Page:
Table of Contents Author Guidelines Submit a Manuscript
The Scientific World Journal
Volume 2014, Article ID 597180, 13 pages
Research Article

A Novel Vehicle Stationary Detection Utilizing Map Matching and IMU Sensors

Department of Electrical, Electronic and Systems Engineering, Universiti Kebangsaan Malaysia (UKM), 43600 Bangi, Selangor, Malaysia

Received 21 May 2014; Revised 13 July 2014; Accepted 24 July 2014; Published 7 September 2014

Academic Editor: Wei-Jen Wang

Copyright © 2014 Md. Syedul Amin et al. This is an open access article distributed under the Creative Commons Attribution License, which permits unrestricted use, distribution, and reproduction in any medium, provided the original work is properly cited.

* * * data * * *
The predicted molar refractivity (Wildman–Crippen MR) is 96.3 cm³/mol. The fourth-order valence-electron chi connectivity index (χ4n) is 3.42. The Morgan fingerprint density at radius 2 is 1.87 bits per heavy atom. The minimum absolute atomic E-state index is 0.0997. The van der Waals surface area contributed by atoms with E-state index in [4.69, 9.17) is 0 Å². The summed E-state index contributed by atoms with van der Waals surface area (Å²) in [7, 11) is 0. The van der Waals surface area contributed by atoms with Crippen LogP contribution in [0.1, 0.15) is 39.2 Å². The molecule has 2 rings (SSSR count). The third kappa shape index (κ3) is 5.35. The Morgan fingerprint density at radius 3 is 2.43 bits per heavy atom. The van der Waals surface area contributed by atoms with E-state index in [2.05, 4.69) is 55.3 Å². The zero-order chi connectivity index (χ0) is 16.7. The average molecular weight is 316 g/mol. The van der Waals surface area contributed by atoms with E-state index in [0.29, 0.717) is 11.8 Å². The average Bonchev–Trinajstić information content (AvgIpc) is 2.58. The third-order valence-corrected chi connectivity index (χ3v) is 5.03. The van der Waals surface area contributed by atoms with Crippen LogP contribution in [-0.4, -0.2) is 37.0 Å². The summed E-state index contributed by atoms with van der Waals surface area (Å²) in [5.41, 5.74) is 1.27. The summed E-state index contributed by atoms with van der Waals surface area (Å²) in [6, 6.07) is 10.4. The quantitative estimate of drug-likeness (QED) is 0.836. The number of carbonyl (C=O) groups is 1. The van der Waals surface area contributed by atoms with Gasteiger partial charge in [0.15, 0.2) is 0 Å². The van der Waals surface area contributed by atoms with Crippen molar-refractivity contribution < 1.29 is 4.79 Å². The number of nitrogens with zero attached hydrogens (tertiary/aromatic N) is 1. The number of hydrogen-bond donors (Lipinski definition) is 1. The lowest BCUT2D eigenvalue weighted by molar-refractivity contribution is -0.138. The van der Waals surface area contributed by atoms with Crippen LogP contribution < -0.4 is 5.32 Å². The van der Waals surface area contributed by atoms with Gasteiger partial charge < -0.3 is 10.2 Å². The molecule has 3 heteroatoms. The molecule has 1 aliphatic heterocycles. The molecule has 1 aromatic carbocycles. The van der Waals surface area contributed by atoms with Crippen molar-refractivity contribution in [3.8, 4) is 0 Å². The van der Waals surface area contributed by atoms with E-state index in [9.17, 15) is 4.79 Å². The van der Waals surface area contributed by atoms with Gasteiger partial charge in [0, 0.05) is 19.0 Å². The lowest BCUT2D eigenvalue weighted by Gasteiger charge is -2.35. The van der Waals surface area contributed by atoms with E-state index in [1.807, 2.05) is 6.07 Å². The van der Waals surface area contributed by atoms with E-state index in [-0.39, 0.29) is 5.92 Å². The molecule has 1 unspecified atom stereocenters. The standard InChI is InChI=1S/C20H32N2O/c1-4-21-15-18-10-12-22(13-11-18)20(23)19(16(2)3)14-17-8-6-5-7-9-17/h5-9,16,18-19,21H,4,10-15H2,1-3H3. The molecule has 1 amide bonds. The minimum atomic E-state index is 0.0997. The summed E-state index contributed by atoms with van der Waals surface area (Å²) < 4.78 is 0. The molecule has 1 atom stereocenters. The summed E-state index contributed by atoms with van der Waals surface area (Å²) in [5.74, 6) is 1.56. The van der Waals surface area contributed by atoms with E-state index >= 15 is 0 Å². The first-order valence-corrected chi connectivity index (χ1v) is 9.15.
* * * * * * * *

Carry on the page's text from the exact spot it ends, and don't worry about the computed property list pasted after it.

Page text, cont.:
Precise navigation is a vital need for many modern vehicular applications. The global positioning system (GPS) cannot provide continuous navigation information in urban areas. The widely used inertial navigation system (INS) can provide full vehicle state at high rates. However, the accuracy diverges quickly in low cost microelectromechanical systems (MEMS) based INS due to bias, drift, noise, and other errors. These errors can be corrected in a stationary state. But detecting stationary state is a challenging task. A novel stationary state detection technique from the variation of acceleration, heading, and pitch and roll of an attitude heading reference system (AHRS) built from the inertial measurement unit (IMU) sensors is proposed. Besides, the map matching (MM) algorithm detects the intersections where the vehicle is likely to stop. Combining these two results, the stationary state is detected with a smaller timing window of 3 s. A longer timing window of 5 s is used when the stationary state is detected only from the AHRS. The experimental results show that the stationary state is correctly identified and the position error is reduced to 90% and outperforms previously reported work. The proposed algorithm would help to reduce INS errors and enhance the performance of the navigation system.